Dozens of readers this week have begged me for a refresher on papal etiquette. I live to serve.
When writing to the Pope you should address your letter to His Holiness Pope Francis, The Episcopal Palace, Vatican City. A postcode is unnecessary. The letter itself should begin with the words Your Holiness. (Dear Your Holiness is considered impertinent and the Pope is unlikely to reply.)
Should you have the good fortune to meet the Pope there are several things to remember. First when he enters a room you should applaud. This is done by clapping. If you are holding a drink it is not acceptable to slap your thigh with your free hand, and on no account should you whistle or shout attaboy.
Rather you should just put your drink down and clap. If there is nowhere to put your drink you must clap anyway even if you spill your drink over your person. Sometimes you have to take one for the Most Holy Father.
If the Pope approaches you must genuflect. Bow your head and bend the right knee until it touches the floor. If because of age, fat or arthritis you are unable to get up again you must remain genuflected throughout your conversation with His Holiness and only after he has moved elsewhere and turned his back should you call for assistance or topple on to one side.
Should His Holiness offer his hand you may kiss the ring. This is to be found on the third finger of his right hand and is marked with a cross. Do not try to wipe the ring with disinfectant.
Once properly genuflected and with the ring kissed you may engage in relaxed conversation with the Holy Father. But remember, it is called an audience which means that you do the listening. Do not, under any circumstances, question miracles, recite limericks about choir boys*, or crack "jokes" along the lines of "I'm a real father, you know".
If you are a man wear a dark suit. If a woman, a dark dress that covers shoulders, upper arms, and everything from throat to shin. For obvious reasons your shoes must not be open-toed.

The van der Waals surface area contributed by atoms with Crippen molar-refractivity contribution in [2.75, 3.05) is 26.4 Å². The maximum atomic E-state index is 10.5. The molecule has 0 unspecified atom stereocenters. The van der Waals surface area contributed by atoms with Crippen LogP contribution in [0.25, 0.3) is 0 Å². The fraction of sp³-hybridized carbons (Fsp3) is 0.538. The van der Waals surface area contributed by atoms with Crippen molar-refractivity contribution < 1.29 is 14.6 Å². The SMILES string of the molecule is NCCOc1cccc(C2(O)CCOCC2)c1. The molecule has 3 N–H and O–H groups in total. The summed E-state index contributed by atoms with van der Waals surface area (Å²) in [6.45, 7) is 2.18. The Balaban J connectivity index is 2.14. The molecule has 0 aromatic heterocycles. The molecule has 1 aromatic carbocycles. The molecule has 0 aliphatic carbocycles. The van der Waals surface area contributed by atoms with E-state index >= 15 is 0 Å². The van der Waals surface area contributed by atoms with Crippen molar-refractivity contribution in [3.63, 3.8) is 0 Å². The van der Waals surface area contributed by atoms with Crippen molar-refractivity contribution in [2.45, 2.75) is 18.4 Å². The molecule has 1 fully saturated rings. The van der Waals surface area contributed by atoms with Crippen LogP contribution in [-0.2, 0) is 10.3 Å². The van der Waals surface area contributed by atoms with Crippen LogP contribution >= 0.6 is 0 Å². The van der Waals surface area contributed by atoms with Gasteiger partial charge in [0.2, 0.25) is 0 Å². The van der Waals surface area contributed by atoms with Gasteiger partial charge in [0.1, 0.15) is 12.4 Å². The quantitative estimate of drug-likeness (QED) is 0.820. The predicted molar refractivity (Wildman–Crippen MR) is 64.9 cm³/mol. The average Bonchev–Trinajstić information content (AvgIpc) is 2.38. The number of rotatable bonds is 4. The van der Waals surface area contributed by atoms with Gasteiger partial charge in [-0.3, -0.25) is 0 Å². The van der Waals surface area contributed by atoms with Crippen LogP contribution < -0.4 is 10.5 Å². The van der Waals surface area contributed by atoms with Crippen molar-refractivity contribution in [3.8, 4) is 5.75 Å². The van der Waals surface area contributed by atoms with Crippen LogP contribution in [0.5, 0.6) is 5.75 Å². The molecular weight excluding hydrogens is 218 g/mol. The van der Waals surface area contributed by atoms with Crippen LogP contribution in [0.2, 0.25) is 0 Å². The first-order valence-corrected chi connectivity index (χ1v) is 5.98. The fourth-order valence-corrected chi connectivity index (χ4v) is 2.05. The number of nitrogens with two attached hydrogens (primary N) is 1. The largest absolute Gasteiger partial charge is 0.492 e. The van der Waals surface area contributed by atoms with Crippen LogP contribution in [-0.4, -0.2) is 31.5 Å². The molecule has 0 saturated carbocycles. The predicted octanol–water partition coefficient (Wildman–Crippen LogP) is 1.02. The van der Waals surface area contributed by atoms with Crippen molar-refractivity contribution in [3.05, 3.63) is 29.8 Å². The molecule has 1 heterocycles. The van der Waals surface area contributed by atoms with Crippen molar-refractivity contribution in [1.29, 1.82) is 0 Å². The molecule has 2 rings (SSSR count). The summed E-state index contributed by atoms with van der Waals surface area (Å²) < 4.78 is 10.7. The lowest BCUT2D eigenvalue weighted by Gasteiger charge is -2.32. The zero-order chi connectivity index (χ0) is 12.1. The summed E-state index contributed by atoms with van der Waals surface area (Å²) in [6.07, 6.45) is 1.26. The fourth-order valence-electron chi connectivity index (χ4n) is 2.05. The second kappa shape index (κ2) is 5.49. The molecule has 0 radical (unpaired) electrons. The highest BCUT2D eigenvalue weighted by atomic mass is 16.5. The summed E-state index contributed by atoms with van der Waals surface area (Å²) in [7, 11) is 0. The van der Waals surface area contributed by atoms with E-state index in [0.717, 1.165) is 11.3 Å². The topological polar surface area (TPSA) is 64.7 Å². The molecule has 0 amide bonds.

The Catholic faith has nothing in common with Islam, nevertheless as a woman you must cover your hair and wear a veil because you remain the temptress Eve who leads innocent upstanding men into sin and the sort of thoughts that oooh oooh oooh wash my mind with soap and sandpaper.
Pause for shudder, and cold shower.
And there you have it. Papal etiquette in 400 words and there is no need to thank me because I know many of you were worried by last week's story from the Vatican. The Pope got stuck in a lift.
The Vatican fire service, that band of heroes, left off dousing a heretic who had been inadvertently set on fire during a role play, and went to work. (One wag among them apparently suggested leaving the job to god, and quoted numerous supportive verses of scripture about being held in the palm of His hand and not a sparrow falling, etc, but he was swiftly silenced by the commander.)
It was this same commander who called down the lift shaft to ask the Holy Father whether his men could be excused genuflecting while they were at work. The Pope's shouted reply of "Por la leche de la virgen, sacame, hijo de puta, sacame de aqui" was taken as assent. They got the Holy Father out after 25 minutes.
Now, many of you get into lifts daily and you are understandably alarmed to think you might find yourself trapped between floors with the Holy Father. What is the protocol? Is etiquette relaxed in an emergency? Do you have to remain genuflecting throughout the rescue? What if you are a woman in open-toed sandals?
The last is easily answered. You should crouch to conceal your toes. If wearing a veil you should then place it over your head and try to hide as much of yourself as possible beneath it. If you have no veil, improvise with a scarf. Remain crouched and silent until rescued.
As for the other questions, a source in the Vatican informs me that the Office of Etiquette is at work on an encyclical to answer all questions and put the minds of the faithful at ease. (The delay is only because of an argument over the Latin for lift.) The source added that the encyclical was part of the Pope's bid to modernise the church.
* It is believed there is a locked book of such limericks in the Vatican Library with the key being accessible only to cardinals.